Precognition is the claimed paranormal ability to predict the future and is widely considered to be pseudoscience. Why, then, is the US psychic industry worth $2bn a year?
Deep in the night of 29 January 2012, Fatih Ozcan had an unusual dream. Then 27, and a waiter in a Turkish restaurant in York, Ozcan dreamed he was holding loads of cash while standing in front of his boss. When he arrived at the restaurant for his 5pm shift the next day, he was impatient to speak with his employer. I was saying: Where is he? I need him. I was telling everyone I had to play the lottery with the boss, Ozcan says. After two hours of pestering, Ozcans boss agreed to play. Two days later, the winning EuroMillions numbers were drawn the pair won 1m.
Ive had loads of dreams that have become true, but they were little things, like travelling somewhere or having a nice day, he says. Ozcan was certain this dream was prophetic and that he and his boss would win money together, because a month earlier he prayed for wealth for the first time. My boss and my colleagues didnt believe it, but I believed it and thats why I pressured him for hours.
Every month premonitions hit the headlines from the (ironically predictable) claims of Uri Geller to the countless celebrities who claim they foresaw 9/11 (including Michael Caine, Christine Lampard and Richard Madeley). Like Ozcan, several lottery winners claim they predicted their wins. In May this year, a man in Australia and a woman in Maryland both won the lottery by choosing numbers that they say came to them in a dream.
That same month, a woman who lost her fianc in the 2017 London Bridge terror attacks told an inquest about the moments before his death. Walking towards the Shard on the warm June evening, Christine Delcros suddenly felt uneasy as they neared the bridge and begged her partner to turn back. We shouldnt go there, we should go somewhere else, she recalled saying. Tragically, her fianc was the first of eight people killed in the attack.
The Wikipedia page for precognition is unforgiving; off the bat, the worlds most popular information resource claims premonitions are widely considered to be pseudoscience. This doesnt change the fact that many of us have a similar story a sense of unease before an accident, a familiar unfamiliar place, a disconcerting jolt of dj vu.
In 1967, Dr John Barker set up the London Premonitions Bureau to formally allow people to record their visions. It was the subject of a New Yorker article earlier this year. He collected many remarkable stories: shipwrecks, floods and tornadoes predicted in advance. A year after launching the bureau, two people even predicted the doctors own death he died of a brain haemorrhage in August 1968. Yet 60 years later, the most accepted explanation of precognition is that we suffer from cognitive biases, retroactively seeking patterns to make sense of a senseless world. Still, like Barker, many continue to formalise the power of premonitions and even hope to profit from the process.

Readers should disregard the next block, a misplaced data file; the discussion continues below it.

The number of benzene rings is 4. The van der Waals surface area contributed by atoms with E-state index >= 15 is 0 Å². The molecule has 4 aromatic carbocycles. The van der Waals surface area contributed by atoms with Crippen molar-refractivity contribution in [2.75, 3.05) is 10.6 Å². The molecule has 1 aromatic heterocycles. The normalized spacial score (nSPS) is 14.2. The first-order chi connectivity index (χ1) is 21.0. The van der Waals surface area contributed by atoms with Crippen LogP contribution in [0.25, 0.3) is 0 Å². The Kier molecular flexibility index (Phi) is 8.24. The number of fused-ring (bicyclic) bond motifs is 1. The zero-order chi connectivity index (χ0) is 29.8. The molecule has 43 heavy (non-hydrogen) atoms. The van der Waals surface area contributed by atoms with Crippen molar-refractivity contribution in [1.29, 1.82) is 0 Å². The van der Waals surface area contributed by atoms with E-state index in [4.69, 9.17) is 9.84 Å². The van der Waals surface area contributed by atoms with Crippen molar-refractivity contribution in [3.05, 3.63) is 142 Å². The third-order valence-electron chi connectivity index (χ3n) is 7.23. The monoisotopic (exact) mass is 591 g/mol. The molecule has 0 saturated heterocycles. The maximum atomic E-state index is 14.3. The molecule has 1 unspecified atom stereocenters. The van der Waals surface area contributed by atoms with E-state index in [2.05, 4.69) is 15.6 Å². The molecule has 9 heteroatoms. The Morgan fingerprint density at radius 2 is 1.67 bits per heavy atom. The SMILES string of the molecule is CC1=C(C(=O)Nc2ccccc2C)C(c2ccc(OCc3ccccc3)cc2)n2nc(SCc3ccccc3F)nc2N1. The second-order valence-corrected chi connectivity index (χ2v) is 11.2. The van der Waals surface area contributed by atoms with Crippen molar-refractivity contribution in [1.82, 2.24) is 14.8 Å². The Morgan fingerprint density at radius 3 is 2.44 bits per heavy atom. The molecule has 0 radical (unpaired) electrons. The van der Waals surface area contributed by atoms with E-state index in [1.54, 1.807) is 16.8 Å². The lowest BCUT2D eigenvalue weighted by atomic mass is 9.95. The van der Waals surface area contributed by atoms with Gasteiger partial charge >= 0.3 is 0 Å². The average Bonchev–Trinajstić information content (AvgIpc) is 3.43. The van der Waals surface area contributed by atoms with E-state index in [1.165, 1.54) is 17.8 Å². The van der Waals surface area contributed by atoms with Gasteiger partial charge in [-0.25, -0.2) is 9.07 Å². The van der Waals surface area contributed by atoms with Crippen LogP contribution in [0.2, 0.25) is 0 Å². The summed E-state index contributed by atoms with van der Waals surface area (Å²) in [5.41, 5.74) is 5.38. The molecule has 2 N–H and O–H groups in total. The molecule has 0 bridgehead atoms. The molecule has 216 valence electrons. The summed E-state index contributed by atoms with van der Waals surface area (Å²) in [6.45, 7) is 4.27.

Dr Julia Mossbridge, a visiting psychology scholar at Northwestern University in the US, and co-author of The Premonition Code: How Sensing the Future Can Change Your Life, says there is an ever-expanding precog economy, where people with alleged precognitive powers sell their abilities to business people, law-enforcement officials and even health professionals.
People who are good at this can make money from it, and people who want the services can buy them for all sectors of the economy, says Mossbridge, who had her first precognitive dream (about a school friend losing her watch) when she was seven. She says her so-called positive precogs (named after the mutated humans who predicted the future in the 2002 thriller Minority Report) differ from psychics with crystal balls and 1.50/min phone lines. What Im imagining is a much more sophisticated and structurally supported version of that, she says. The UN could have a group of precogs whod work on climate change alongside experts in the area. Theyre just one mode of knowing.
Mossbridges dreams for a precog economy are undoubtedly ambitious, particularly as the scientific community considers precognition to be pseudoscience. If I had to bet money on it, I would bet against the existence of these abilities based on my judgment of the currently available evidence, says Professor Christopher French, head of the Anomalistic Psychology Research Unit at Goldsmiths University. Yet French isnt the one betting money. It is ordinary people who are paying precog businesses for stock market predictions and gambling tips. Mossbridge notes that psychic services have been growing since the recession and estimates the US psychic industry is worth $2bn. Once precognition hits the higher-end markets governments, investment banking the estimates will go up by an order of magnitude, she says.
Daz Smith is a 49-year-old from Bath who works for an American business, CryptoViewing, to predict cryptocurrency trends. He says more than 20,000 subscribers pay a monthly fee (on a tiered structure starting from $1) to access insights from five precogs. Anyone can apply to work for CryptoViewing to be eligible, you simply have to prove yourself by providing information about a faraway, unknown target the company sets.
The typical way I do it is I sit down at a table with a stack of paper and a pen, put my headphones on and meditate, explains Smith. Its generally classical music, because it has no words and I dont want to be influenced. At the moment, Smith is listening to the soundtrack from the 2014 sci-fi film Interstellar. It takes him an hour to gather information. He says he sees vague visuals and feels snippets of emotions that he scribbles down on the page.